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If you’re interested in welcoming a puppy into your home, you may have already visted a pet shop. However did you know there are other ways to find a puppy? For instance, there are animal shelters in almost every town, where cute puppies are waiting for good homes. There are also responsible dog breeders, who go to great lengths to ensure their puppies are healthy and properly cared for. Let's look at how each of these choices differ.
A lot of pet stores that carry puppies, and as cute as they may be, this is not the ideal way to find your new family member.
You will see many of the most popular breeds of puppies available for sale, but too many pet shops source their puppies from puppy mills to make buying a pet from a pet store an option. Puppy mills are facilities licensed by the United States Department of Agriculture (USDA) that mass produce puppies, putting profit ahead of the wellbeing of the dogs.
According to Cori Menkin, the senior director of the ASPCA’s Puppy Mills Campaign, “Dogs are kept in overcrowded conditions, with tiny cages stacked on top of each other and wire flooring that can be detrimental to their paws.”
“Females are bred at every heat cycle to make as much money as possible and produce as many puppies as possible,” she says.
In addition, the pet shop itself does not typically provide the necessary hygienic conditions for the puppies or provide the physical space for them to be active. Far too often puppies are undernourished or mistreated, and the cages in which the puppies are housed are sometimes so small that the puppies are unable to move freely. There are even instances of puppies not being vaccinated against disease, leading to the spread of illnesses like parvovirus to the others puppies kept in the shop.
Some pet shops appear more like a factory, where the finished goods are crammed into the smallest space possible and the truth about the animal’s health is not shared in order to sell as many as possible before they become obviously ill.
In addition, the puppies have been separated from their mothers, and the care and attention they need as they make the adjustment is often lacking in the pet shop environment. Such puppies will frequently have behavioral problems as they grow older.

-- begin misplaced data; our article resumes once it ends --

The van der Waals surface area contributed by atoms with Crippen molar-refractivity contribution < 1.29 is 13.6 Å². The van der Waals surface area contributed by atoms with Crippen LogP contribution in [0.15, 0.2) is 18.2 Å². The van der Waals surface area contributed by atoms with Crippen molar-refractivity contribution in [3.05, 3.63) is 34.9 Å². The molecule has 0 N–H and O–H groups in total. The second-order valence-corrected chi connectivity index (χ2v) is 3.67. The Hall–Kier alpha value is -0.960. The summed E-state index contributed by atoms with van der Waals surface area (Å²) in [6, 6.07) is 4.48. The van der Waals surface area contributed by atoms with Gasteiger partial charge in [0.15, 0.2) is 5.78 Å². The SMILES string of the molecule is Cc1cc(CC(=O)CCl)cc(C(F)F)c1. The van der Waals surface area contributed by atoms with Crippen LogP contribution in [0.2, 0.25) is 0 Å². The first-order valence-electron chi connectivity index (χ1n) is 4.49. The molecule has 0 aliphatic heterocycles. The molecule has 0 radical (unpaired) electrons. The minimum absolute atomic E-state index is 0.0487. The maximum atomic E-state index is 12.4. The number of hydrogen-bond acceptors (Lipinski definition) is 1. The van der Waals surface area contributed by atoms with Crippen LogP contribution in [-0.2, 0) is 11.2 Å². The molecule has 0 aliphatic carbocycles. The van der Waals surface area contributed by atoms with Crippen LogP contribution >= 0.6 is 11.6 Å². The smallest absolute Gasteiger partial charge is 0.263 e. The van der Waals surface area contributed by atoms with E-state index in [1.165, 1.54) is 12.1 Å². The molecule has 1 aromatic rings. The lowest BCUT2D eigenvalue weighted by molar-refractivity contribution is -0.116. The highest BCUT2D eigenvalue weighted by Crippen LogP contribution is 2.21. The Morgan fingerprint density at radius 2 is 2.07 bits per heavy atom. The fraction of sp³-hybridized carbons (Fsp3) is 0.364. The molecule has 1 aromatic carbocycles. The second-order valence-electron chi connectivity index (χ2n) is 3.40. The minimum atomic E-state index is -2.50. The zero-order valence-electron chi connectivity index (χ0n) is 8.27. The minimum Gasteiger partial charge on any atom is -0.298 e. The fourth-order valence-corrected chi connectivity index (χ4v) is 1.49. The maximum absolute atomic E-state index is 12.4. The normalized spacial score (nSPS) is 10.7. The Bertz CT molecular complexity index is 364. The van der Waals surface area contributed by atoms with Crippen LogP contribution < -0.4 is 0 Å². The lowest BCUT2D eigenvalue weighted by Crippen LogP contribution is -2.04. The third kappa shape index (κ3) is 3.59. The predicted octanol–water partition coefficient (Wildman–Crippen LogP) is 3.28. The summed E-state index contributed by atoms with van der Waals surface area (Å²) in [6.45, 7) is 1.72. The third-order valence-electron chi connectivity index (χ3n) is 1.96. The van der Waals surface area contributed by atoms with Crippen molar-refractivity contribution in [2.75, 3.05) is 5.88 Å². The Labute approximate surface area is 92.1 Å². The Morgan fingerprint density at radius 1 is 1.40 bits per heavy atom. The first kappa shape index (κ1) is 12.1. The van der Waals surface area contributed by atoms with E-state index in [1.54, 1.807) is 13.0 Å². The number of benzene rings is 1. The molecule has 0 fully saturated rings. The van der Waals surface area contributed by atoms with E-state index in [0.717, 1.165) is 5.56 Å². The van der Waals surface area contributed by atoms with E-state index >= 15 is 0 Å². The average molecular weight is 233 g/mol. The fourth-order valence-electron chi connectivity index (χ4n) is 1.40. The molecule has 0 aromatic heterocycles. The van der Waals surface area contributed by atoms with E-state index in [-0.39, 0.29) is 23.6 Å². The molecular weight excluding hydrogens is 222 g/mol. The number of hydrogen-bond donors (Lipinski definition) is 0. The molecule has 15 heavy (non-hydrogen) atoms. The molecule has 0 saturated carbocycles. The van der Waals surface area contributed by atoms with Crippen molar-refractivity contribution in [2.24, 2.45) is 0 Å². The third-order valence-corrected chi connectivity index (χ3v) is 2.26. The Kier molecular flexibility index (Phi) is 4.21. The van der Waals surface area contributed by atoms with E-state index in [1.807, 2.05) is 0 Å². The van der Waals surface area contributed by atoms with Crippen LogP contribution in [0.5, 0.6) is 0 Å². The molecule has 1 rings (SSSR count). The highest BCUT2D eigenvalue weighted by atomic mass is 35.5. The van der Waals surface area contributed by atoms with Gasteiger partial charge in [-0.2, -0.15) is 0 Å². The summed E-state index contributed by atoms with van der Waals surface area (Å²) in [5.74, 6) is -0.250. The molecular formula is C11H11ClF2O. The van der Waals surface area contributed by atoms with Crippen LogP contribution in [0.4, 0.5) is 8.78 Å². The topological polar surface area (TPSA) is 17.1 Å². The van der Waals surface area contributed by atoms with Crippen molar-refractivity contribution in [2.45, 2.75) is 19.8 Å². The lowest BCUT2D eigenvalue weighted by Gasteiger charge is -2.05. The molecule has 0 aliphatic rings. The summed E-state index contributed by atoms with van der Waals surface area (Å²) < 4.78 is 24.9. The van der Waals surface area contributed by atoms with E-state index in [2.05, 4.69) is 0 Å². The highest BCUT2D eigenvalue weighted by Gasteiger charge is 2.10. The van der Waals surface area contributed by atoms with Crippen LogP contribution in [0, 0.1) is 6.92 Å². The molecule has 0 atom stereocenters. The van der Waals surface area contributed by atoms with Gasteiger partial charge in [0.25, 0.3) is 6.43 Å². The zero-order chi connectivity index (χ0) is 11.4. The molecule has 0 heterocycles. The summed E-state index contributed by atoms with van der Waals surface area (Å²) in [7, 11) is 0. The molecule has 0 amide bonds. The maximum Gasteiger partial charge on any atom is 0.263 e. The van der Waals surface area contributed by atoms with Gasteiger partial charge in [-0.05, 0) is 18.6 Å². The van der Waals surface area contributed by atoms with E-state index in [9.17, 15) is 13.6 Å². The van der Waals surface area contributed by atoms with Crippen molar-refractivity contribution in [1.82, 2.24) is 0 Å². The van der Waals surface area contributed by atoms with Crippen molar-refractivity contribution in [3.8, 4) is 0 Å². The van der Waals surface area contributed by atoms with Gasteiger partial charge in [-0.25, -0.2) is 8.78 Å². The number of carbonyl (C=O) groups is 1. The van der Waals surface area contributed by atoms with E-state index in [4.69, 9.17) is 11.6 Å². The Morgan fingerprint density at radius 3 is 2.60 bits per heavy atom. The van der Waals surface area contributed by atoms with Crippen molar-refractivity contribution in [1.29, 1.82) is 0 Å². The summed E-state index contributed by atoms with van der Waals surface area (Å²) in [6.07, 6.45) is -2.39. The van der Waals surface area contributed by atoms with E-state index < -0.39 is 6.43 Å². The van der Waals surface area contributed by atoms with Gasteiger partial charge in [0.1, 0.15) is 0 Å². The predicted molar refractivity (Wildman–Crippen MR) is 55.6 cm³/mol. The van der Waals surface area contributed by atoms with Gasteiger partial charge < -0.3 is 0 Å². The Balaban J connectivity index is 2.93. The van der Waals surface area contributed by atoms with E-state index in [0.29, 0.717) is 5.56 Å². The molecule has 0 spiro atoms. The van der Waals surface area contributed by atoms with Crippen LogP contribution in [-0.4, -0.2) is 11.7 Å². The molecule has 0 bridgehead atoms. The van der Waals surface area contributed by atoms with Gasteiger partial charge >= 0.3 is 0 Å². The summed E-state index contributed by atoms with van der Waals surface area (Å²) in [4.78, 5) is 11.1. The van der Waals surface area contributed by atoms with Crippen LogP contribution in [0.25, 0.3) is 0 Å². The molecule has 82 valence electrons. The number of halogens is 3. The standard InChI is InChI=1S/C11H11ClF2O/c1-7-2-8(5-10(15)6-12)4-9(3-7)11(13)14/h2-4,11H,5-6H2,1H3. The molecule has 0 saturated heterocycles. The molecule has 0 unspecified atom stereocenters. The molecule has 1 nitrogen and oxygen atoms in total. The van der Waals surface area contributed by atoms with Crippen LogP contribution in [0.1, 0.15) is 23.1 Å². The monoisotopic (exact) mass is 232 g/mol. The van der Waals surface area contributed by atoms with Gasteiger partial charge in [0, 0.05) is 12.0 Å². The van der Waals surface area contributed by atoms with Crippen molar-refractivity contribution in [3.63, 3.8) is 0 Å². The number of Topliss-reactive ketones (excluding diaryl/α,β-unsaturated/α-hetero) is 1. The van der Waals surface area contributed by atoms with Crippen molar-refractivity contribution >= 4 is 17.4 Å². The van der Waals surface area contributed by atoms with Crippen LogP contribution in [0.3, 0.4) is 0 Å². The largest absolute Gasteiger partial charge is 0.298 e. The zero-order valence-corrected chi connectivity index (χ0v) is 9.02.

From a financial point of view, shopping for a puppy in a pet shop is not viable either. While the initial cost may seem like a bargain at times, the future costs of training and veterinary expenses will become overwhelming if the puppy has been irreparably damaged by its experience or if its genetic background was less than optimal. Unfortunately, what a person gets in such a pet shop is a dehydrated or malnourished puppy that is weak and ill.
The bottom line is to stay away from pet shops and puppy mills, since this will only encourage continued breeding by irresponsible dog breeders.
If you are determined to get your puppy at a pet shop, go to one which partners with local animal shelters and offers animal adoptions of shelter pets. Call your local shelters to find out if they offer this to the community.
Most communities have animal shelters and rescues where stray and abandoned dogs are taken care of until they can be adopted. You can easily search for an adoptable dog near you on our dog adoption page. Sometimes the puppies are free, but most likely there is a fee for the adoption; this fee covers the cost of vaccinations, spays and neuters, and operating expenses that help to keep the shelter afloat and keep the pets in it happy and healthy.
In that sense, you really are getting your puppy for free, you’re simply paying for a valuable set of services.
Some animal shelters will have special days in which the cost of adoption is less than normal in order to make room for more animals. You can find out more about this by calling your local animal shelter.
Most shelters will interview prospective owners to make sure that the dog is going into a safe and healthy environment. They will also be able to fill you in on the puppy’s health, temperament, and overall fit for your family. This is a huge advantage in finding the best pet for your lifestyle. You’ll also be creating more space in the shelter for a new homeless pet, thereby saving the life of your pet, plus one.
By the same token, many shelters will honor a return policy if the dog is not a good fit for the adoptive family. Don't forget to talk to your shelter counselor about their policy, though. While it’s unlikely you’ll need to return your new puppy, you want to be sure you're bring them someplace safe that will work to find a them a new home in case the puppy isn't a good fit with you.
Before adopting, you will need to ask a lot of questions, interact with the puppy and be aware of how the dog is behaving. Once you have met your ideal puppy match, many shelters offer training materials, veterinary care discounts, and advice on behavior and care.